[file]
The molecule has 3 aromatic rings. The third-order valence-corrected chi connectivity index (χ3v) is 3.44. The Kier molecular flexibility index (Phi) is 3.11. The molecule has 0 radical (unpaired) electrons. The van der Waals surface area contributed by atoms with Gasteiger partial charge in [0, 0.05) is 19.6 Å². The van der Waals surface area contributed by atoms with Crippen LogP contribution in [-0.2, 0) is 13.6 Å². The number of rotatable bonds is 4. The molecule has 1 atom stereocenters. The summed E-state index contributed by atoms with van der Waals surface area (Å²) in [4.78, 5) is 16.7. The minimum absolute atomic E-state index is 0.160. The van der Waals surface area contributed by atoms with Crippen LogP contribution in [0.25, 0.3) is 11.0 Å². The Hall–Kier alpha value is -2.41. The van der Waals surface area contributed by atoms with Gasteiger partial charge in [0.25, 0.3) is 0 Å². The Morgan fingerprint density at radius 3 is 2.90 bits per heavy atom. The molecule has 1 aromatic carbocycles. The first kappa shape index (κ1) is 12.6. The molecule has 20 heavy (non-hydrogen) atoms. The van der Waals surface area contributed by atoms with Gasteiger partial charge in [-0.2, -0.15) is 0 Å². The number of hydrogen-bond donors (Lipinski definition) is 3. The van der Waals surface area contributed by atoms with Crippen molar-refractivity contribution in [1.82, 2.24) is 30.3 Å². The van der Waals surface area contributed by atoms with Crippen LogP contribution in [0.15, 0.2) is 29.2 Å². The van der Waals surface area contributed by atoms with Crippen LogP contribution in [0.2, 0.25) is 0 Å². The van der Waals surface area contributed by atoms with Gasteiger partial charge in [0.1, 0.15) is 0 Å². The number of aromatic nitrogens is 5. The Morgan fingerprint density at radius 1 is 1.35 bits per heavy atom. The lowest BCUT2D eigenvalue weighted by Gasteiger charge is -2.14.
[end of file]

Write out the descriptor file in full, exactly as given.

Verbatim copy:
The molecule has 3 aromatic rings. The third-order valence-corrected chi connectivity index (χ3v) is 3.44. The Kier molecular flexibility index (Phi) is 3.11. The molecule has 0 radical (unpaired) electrons. The van der Waals surface area contributed by atoms with Gasteiger partial charge in [0, 0.05) is 19.6 Å². The van der Waals surface area contributed by atoms with Crippen LogP contribution in [-0.2, 0) is 13.6 Å². The number of rotatable bonds is 4. The molecule has 1 atom stereocenters. The summed E-state index contributed by atoms with van der Waals surface area (Å²) in [4.78, 5) is 16.7. The minimum absolute atomic E-state index is 0.160. The van der Waals surface area contributed by atoms with Crippen LogP contribution in [0.25, 0.3) is 11.0 Å². The Hall–Kier alpha value is -2.41. The van der Waals surface area contributed by atoms with Gasteiger partial charge in [0.25, 0.3) is 0 Å². The Morgan fingerprint density at radius 3 is 2.90 bits per heavy atom. The molecule has 1 aromatic carbocycles. The first kappa shape index (κ1) is 12.6. The molecule has 20 heavy (non-hydrogen) atoms. The van der Waals surface area contributed by atoms with Gasteiger partial charge in [-0.2, -0.15) is 0 Å². The number of hydrogen-bond donors (Lipinski definition) is 3. The van der Waals surface area contributed by atoms with Crippen molar-refractivity contribution in [1.82, 2.24) is 30.3 Å². The van der Waals surface area contributed by atoms with Crippen LogP contribution in [0.15, 0.2) is 29.2 Å². The van der Waals surface area contributed by atoms with Crippen LogP contribution in [0.2, 0.25) is 0 Å². The van der Waals surface area contributed by atoms with Gasteiger partial charge in [0.1, 0.15) is 0 Å². The number of aromatic nitrogens is 5. The Morgan fingerprint density at radius 1 is 1.35 bits per heavy atom. The lowest BCUT2D eigenvalue weighted by Gasteiger charge is -2.14.